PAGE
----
MDB

Stephen King once stated that, “The idea that creative endeavor and mind-altering substances are entwined is one of the great pop-intellectual myths of our time.” Like King, you’ve overcome drugs and alcohol. Do you agree that these substances don’t enhance an artist’s creative work?

He and I are the only ones that have said that. I mean, I’ve been saying that for 30 years. The myth of the self-destructive genius is bullshit. And I can give you one and only one example: Jim Morrison did not write the “Great American Novel” … and he could have. And it’s as simple as that. Genius is divine; it’s a talent you’re given by the universe. It’s like being born beautiful and you fuck yourself up.

I always think of Chet Baker and his beautiful face and how ravaged it was at the end of his life when he fell out of a hotel room window and smashed his skull because of heroin. So, I’m with Stephen King. It is a myth, and I’m 100% more creative with clarity than I am in a fog. I might think I’m a genius, but I’m not.

What made you stop using drugs?

I looked in the mirror and I looked like a monster. And I’m way too narcissistic and vain to look like that. I can honestly say vanity got me through it (laughs). I felt like a fool, and there’s nothing worse for me than feeling foolish. And being a slave to something? Good lord! I can’t be owned by a bag of white powder…unless it’s foundation. It’s absurd; it’s childlike. Unfortunately many of our greatest artists capitulated to it and died, and that’s a shame.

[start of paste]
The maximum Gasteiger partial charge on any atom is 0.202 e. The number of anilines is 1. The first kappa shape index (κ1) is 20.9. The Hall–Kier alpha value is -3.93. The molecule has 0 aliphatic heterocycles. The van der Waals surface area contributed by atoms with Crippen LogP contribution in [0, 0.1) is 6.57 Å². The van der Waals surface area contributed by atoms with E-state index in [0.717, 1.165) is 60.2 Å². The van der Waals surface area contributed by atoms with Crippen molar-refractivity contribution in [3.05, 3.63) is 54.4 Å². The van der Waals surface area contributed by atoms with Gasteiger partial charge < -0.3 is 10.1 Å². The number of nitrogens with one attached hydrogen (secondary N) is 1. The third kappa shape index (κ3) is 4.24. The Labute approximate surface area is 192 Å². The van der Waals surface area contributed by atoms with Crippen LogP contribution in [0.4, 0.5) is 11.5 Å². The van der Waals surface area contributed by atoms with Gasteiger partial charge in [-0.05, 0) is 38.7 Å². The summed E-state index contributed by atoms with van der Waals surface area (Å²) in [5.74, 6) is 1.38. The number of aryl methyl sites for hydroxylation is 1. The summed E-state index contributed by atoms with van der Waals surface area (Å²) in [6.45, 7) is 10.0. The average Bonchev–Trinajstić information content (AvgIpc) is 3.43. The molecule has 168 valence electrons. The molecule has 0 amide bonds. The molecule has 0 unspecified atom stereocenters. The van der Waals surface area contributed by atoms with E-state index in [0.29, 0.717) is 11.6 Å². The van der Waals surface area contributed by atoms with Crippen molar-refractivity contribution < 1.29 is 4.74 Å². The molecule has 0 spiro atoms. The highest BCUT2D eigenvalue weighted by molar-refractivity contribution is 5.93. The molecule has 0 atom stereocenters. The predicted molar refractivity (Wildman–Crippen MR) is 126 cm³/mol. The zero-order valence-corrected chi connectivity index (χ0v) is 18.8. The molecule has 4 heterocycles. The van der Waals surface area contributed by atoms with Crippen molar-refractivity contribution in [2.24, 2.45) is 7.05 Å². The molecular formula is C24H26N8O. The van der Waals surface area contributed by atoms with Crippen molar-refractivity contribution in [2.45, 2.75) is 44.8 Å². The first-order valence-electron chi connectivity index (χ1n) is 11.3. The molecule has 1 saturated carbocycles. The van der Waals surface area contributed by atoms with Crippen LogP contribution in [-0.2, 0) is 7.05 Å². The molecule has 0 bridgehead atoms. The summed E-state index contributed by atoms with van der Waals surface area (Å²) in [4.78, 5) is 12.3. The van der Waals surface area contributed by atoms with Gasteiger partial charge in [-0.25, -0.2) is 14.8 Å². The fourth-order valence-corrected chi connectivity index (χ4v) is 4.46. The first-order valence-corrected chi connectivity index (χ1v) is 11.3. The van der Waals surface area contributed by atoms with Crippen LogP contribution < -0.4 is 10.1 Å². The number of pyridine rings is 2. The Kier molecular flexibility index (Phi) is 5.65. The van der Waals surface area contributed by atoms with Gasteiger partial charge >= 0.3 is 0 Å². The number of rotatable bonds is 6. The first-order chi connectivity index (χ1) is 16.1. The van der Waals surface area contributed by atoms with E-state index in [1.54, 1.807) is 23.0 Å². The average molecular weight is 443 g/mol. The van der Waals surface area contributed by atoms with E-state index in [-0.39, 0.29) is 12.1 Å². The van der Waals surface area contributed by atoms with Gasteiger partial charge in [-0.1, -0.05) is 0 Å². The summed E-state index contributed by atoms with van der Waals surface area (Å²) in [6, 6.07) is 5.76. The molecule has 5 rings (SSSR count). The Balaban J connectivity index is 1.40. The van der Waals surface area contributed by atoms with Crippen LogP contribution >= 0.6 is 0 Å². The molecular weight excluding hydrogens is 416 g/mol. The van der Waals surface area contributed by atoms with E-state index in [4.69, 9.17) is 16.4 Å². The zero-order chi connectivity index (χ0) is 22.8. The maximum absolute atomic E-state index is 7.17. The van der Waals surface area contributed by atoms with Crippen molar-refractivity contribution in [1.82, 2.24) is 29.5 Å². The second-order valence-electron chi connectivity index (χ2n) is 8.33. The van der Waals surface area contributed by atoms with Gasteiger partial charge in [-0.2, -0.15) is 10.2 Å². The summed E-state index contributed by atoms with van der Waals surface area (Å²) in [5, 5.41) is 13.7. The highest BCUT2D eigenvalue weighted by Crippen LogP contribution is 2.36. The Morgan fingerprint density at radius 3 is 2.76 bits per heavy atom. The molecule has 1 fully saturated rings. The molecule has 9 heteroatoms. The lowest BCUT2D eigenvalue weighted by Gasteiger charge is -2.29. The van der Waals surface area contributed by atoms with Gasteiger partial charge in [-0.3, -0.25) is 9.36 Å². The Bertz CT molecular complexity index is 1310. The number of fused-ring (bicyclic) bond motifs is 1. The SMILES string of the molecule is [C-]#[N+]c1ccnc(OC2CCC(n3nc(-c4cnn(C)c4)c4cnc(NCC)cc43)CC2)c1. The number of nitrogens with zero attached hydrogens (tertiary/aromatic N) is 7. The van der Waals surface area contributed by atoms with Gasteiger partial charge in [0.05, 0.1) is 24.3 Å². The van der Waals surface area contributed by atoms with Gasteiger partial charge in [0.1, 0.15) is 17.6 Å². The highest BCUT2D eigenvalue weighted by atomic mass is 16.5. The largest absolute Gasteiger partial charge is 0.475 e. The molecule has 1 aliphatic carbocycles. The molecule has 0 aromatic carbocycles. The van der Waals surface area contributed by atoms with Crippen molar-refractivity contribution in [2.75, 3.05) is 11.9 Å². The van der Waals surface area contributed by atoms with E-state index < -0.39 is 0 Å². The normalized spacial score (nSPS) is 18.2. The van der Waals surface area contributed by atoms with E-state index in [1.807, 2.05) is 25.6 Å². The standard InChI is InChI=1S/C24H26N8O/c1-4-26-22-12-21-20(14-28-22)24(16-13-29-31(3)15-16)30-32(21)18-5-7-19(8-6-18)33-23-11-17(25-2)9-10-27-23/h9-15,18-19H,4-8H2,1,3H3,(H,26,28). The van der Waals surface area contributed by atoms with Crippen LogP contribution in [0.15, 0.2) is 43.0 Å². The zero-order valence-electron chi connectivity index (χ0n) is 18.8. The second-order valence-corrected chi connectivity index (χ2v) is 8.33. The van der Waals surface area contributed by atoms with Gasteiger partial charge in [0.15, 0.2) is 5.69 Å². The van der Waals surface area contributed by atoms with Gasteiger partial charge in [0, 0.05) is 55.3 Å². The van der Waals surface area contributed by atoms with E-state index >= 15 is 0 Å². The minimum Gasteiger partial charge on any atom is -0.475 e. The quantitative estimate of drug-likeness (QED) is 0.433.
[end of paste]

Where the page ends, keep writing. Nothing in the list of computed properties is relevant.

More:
To answer your question, I’m not being glib when I say I looked in the mirror and didn’t like what I saw. It was absolute vanity. But once I got into that spiritual groove, I woke up from the trance of drugs. And I wrote “Obsession” within the first few weeks of being sober. Everybody around me was saying “I’m obsessed with this” and “I’m obsessed with that.” Is it an obsession? Yes. So I thought, OK, and I wrote that song, which was a worldwide hit because people could relate to the thing. 

Roots and Branches with Michael Des Barres

MDB - Roots and BranchesThe always-wonderful Michael Des Barres has a brand-new weekly radio show, and the first half-hour episode debuted tonight. It’s called Roots and Branches and it airs on Tuesdays and Fridays at 4:30 p.m. PST (7:30 p.m. EST) on the online radio station Transcend Radio. You can listen from your computer or smartphone on the Transcend Radio website or on Live365.